Due to the risk of fall injuries at construction sites, OSHA has put a wide variety of regulations in place to help protect workers. Employers are required to follow these standards when implementing fall protection systems. The three most common systems used when a person is working at least six feet above a lower level are:
1. Protective barriers - Guardrails may be installed at the edges of walking surfaces or roofs, and the top rail of a barrier should be 42 inches above the surface where a person walks or works. A guardrail must be able to withstand at least 200 pounds of force.
2. Harnesses - A worker may use a fall arrest system that consists of a harness that is connected to an anchor point, and these systems must keep a worker from falling more than six feet or coming into contact with a lower level. Any snaphooks or connectors used must prevent a worker from becoming disengaged from the harness or the anchor point.
3. Nets - Any safety nets used should be installed as close as possible below a working or walking surface, up to a maximum of 30 feet below the level. Depending on the vertical distance below the working level, a net should extend 8-13 feet horizontally from the edge of the working surface. Nets should be regularly tested, inspected, and kept free of tools or materials.Other fall protection systems that may be used include:
- Warning lines - A barrier made of ropes, wires, or chains may be installed around all sides of a roof to warn workers that they are approaching the edge of the roof or to designate an area in which workers are not required to use guardrails, harnesses, or safety nets.
- Hole covers - Any holes in working or walking surfaces, including skylights, should be covered to prevent a worker from falling into the hole. Holes should also be protected by guardrails, or workers should use safety harnesses.
- Controlled access zones - Certain types of work may be allowed to be performed in areas where traditional fall protection systems are not used. Control lines should be used around the boundaries of these areas, and only approved workers should be permitted to access these areas.
- Safety monitors - In areas where low-slope roofing work is being done, a person may be designated as a safety monitor, and this person will provide warnings to workers when they are acting unsafely or are unaware of fall-related hazards. This person should be on the same walking or working surface as other workers and be able to communicate with them verbally, and they should not have any other duties which distract from their function as a safety monitor.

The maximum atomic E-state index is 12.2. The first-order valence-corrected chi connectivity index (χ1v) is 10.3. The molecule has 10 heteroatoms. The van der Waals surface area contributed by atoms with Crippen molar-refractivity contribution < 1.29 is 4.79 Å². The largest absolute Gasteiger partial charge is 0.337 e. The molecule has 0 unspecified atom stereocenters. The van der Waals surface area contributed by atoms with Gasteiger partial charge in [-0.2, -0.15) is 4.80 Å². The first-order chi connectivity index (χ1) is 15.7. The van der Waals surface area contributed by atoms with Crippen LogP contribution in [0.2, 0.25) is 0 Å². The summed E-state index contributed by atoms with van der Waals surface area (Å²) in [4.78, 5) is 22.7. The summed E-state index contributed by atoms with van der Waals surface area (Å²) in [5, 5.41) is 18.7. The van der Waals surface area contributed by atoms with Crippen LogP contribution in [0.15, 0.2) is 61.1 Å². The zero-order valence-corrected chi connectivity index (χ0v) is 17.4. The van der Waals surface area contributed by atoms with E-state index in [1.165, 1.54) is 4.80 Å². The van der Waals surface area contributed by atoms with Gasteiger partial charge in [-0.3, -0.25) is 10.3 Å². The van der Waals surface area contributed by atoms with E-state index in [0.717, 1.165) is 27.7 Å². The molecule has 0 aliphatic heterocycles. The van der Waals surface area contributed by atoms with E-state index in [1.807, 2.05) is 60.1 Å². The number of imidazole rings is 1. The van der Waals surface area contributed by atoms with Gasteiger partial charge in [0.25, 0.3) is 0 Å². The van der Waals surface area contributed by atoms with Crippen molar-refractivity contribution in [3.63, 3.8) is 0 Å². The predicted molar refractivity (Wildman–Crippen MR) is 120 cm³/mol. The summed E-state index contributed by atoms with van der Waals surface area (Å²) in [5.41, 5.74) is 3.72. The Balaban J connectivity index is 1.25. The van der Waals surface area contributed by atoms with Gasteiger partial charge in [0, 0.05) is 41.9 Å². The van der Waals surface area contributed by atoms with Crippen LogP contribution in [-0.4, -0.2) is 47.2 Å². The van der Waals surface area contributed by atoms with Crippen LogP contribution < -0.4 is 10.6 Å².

Contact a Buffalo Grove Workplace Fall Injury Attorney
Workers who have suffered fall injuries at a construction site may be eligible to receive workers’ compensation benefits, and they may also be able to pursue compensation from any responsible third parties through a personal injury lawsuit. If you have been injured in a fall while working at a construction site, the attorneys of Drost, Gilbert, Andrew & Apicella, LLC can help you determine whether you are eligible to file a workers' comp claim. Contact our Barrington workplace injury lawyers at 847-934-6000 to schedule a free consultation.
About the Author: Attorney Ken Apicella is a founding partner of DGAA focusing in the areas of personal injury, employment, insurance coverage disputes, and civil litigation. Ken earned his J.D. from DePaul University College of Law in 1999. He has been named a SuperLawyers Rising Star and a Forty Illinois Attorneys Under Forty to Watch. Ken has written and lectured for the Illinois Institute for Continuing Legal Education and regularly serves as a moderator at Northwest Suburban Bar Association's Continuing Legal Education seminars.